An Accelerometer in Paradise

From:         wanttaja@chinook.halcyon.com (Ronald James Wanttaja)
Organization: Northwest Nexus, Inc. - Professional Internet Services
Date:         27 Feb 96 23:00:28 
Followups:    1 2 3
Next article
View raw article
  or MIME structure

Recently, I completed some business travel to a remote location.  For my
return trip, I was to transport two Environmental Data Recorders (EDRs).
These contain three accelerometers, an electric thermometer and hygrometer,
and 1 Meg of memory for storing the collected data.  It's a surprisingly
small device, about 3/4ths the size of a thick paperback novel.

My trip back included flying on a commuterliner as well as on a common
twin-engine jet airliner.  Like any engineer, I couldn't resist the
temptation:  I activated the EDRs for the trip home.  The following
posting is a report of the results.

I carried two EDRs in my checked suitcase, a large hard-sided older
model American Tourister.  One was in a metal foam-lined case
specifically designed for the job; the other was placed between layers
of clothing (isolated from the sides of the suitcase).  I'm going to
use the results of the loose EDR as more representative of ordinary
belongings inside the suitcase.

Axial orientation was as follows:  Imagine the suitcase lying flat.  The
EDR Y-Axis was parallel to the hinge line of the suitcase, and the X
axis was parallel to the ground from the back to the front of the
suitcase.  The Z-Axis was "up" in this orientation, in the direction the
top would open.

Note the axial directions change while the suitcase is carried:   The Y
axis is in the direction of travel, the X axis is "up", and the Z axis
points to the side.

The EDR stored the 70 highest impacts.  The threshold was set to 1G, but
enough events occured to fill the buffer, at which point the lower
impacts were rewritten by the higher.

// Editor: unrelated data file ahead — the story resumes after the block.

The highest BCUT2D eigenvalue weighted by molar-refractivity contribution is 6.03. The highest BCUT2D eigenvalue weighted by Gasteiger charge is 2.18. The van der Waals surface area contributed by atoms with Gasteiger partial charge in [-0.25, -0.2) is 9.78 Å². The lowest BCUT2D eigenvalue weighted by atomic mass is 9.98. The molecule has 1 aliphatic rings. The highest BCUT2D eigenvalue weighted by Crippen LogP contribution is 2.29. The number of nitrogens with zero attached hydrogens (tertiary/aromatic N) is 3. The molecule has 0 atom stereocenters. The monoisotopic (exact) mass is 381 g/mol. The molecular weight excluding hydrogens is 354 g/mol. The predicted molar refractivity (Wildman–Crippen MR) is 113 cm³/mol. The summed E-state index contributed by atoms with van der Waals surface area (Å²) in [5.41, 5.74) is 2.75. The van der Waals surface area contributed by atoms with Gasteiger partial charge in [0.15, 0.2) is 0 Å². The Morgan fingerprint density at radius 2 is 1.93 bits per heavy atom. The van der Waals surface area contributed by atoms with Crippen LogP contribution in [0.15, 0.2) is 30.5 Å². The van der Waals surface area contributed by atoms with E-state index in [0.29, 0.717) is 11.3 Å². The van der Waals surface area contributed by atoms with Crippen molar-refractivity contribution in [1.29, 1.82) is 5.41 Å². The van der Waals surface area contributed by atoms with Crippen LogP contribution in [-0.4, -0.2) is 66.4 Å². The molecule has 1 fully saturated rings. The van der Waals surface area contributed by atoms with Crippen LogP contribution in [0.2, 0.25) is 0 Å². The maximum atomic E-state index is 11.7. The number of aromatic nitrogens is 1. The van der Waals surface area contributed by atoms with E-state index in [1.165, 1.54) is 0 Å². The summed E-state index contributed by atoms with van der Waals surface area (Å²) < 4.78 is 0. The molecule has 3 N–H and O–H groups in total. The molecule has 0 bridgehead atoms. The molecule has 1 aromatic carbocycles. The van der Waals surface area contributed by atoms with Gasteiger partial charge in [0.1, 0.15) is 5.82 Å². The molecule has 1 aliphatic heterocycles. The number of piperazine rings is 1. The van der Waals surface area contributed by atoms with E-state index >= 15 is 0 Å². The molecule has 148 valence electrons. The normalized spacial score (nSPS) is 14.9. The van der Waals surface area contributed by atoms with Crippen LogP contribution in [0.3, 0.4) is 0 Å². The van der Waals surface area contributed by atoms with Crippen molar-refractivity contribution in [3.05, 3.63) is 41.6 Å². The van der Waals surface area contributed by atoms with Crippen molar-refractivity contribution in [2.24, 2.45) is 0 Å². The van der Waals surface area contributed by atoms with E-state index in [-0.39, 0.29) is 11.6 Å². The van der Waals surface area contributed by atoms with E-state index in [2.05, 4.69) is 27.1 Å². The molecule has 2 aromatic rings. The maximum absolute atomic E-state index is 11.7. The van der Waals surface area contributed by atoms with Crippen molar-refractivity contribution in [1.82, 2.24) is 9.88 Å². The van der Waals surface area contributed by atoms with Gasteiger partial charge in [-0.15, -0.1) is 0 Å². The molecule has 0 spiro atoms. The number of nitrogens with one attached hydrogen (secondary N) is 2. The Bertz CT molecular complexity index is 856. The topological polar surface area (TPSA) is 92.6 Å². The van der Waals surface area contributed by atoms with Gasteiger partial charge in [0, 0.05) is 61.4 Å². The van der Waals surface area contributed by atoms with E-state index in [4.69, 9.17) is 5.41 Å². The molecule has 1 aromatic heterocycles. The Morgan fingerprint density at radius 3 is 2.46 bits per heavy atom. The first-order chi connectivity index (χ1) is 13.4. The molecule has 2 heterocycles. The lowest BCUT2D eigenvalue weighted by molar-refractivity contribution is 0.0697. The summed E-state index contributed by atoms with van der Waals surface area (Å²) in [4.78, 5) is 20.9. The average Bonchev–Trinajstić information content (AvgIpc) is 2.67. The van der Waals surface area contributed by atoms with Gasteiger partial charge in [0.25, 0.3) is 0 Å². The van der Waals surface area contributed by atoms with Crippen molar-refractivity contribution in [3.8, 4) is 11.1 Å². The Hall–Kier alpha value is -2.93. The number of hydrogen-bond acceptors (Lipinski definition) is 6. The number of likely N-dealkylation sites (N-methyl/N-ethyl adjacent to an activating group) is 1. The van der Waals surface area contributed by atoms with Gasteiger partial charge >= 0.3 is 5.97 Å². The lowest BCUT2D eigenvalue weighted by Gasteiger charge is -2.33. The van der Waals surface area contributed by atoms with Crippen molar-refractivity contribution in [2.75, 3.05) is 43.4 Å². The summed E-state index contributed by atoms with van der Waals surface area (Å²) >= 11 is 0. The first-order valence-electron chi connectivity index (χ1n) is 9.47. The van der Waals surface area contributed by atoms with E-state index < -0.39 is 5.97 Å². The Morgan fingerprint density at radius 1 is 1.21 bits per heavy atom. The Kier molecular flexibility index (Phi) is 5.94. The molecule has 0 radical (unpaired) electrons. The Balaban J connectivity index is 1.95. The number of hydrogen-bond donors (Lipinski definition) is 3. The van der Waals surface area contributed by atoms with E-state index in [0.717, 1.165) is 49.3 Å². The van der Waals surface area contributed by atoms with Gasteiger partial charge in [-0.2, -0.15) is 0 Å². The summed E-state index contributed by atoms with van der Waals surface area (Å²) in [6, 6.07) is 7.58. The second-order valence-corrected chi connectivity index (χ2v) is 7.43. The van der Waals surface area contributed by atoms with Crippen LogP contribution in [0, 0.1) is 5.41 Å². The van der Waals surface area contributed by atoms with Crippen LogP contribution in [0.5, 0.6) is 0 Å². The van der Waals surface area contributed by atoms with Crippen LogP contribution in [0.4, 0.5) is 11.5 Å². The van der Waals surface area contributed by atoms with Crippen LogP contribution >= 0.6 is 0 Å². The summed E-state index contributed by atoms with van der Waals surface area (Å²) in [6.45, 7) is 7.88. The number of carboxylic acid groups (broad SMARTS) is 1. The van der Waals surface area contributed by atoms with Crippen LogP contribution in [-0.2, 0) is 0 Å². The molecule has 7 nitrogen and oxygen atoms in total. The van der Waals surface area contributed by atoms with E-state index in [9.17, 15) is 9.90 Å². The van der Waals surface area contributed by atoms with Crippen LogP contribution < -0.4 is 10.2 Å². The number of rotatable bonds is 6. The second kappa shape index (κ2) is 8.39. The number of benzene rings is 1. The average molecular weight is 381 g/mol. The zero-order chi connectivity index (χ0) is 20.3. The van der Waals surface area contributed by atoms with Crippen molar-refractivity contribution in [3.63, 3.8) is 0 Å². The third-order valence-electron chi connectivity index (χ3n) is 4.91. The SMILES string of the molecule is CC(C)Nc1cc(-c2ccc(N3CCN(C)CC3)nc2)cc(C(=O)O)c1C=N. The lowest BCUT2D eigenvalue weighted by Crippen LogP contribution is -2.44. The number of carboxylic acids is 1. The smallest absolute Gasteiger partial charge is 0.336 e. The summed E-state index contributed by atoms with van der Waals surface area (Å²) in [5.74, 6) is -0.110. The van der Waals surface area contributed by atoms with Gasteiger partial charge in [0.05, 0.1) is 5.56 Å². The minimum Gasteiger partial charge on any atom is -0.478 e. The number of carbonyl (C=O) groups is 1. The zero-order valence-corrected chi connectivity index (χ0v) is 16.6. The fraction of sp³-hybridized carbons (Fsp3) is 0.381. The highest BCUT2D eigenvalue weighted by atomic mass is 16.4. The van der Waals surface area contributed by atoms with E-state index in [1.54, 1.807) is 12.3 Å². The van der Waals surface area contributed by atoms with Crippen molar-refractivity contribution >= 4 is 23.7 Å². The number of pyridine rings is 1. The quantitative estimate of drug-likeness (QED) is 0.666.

The EDR was activated at 7:03 AM.  A near-continuous series of 23 shocks is
recorded from 07:13:04 to 07:13:32. X axis predominated, ranging from
1.85 to 3.75 Gs.  During this period, the suitcase was being towed on
its wheels over a rough asphalt parking lot.  In this attitude, X axis
was vertical.  Frequency was approximately 25 Hz.

40 seconds after the cessation of the series, a single impact was
detected, with the Z axis predominating (2.24Gs Z, 1.85Gs X, 1.05Y).
At this time, I had opened the car trunk and hoisted the suitcase
inside.  I loaded it flat, hence the primary shock in the Z axis.

After completing some other business, I arrived at the airport at 09:09.
Here, another series of X-axis shocks occur as I tow the bag into the
terminal.  These are lower than the first set; the airport sidewalks
were smoother than the earlier parking lot.

Nothing occured until about ten minutes prior to departure of the small
turboprop commuterliner.  Then seven shocks with different axes
predominating, maximum 5.6G... obviously when the baggage was being
loaded onto the aircraft.

No shocks are recorded from that time until the plane arrived at the hub
airport... this arrival time was approximately 90 minutes prior to
departure of the major carrier for the next leg.  Twenty shocks occur in
this period, with 14 of them over one five-minute period (probably
transhipment from one baggage carrier to another).  Various axes,
maximum 5.26Gs, most in the 2-3G range.

I suspect the last shock of this series (~45 min prior to scheduled
departure) was the suitcase being loaded on the aircraft, as no shocks
were recorded until after takeoff.  It gets interesting about a
half-hour after the plane got airborne.  Three shocks, a minute or so
apart, with maximum values of 10.1, 9.13, and 5.429Gs!  I recall nothing
but ordinary turbulence in that period.  Luggage shifting in the bay, I
suspect.  The 10.1 G one had two peaks, dropping slightly between in
about 0.1 seconds.

Other than that... two ~3.5G hits during descent (undoubtedly baggage
shifting again) and a 6.167G impact at landing (rough landing).  There
didn't seem to be any designation-airport baggage-handling events, just
another Z-axis hit when I dropped the suitcase into the trunk of my own
car.

For the entire travel period, the maximum G level was:
   X = 6.167
   Y = 6.889
   Z = 10.10

These sound high, but remember, most of them are short-lived events with
not much energy in them.  It should be noted that I carried a china teapot in
the same suitcase as the EDR (wrapped in bubble wrap); it arrived unbroken.

                                          Ron Wanttaja
					  wanttaja@halcyon.com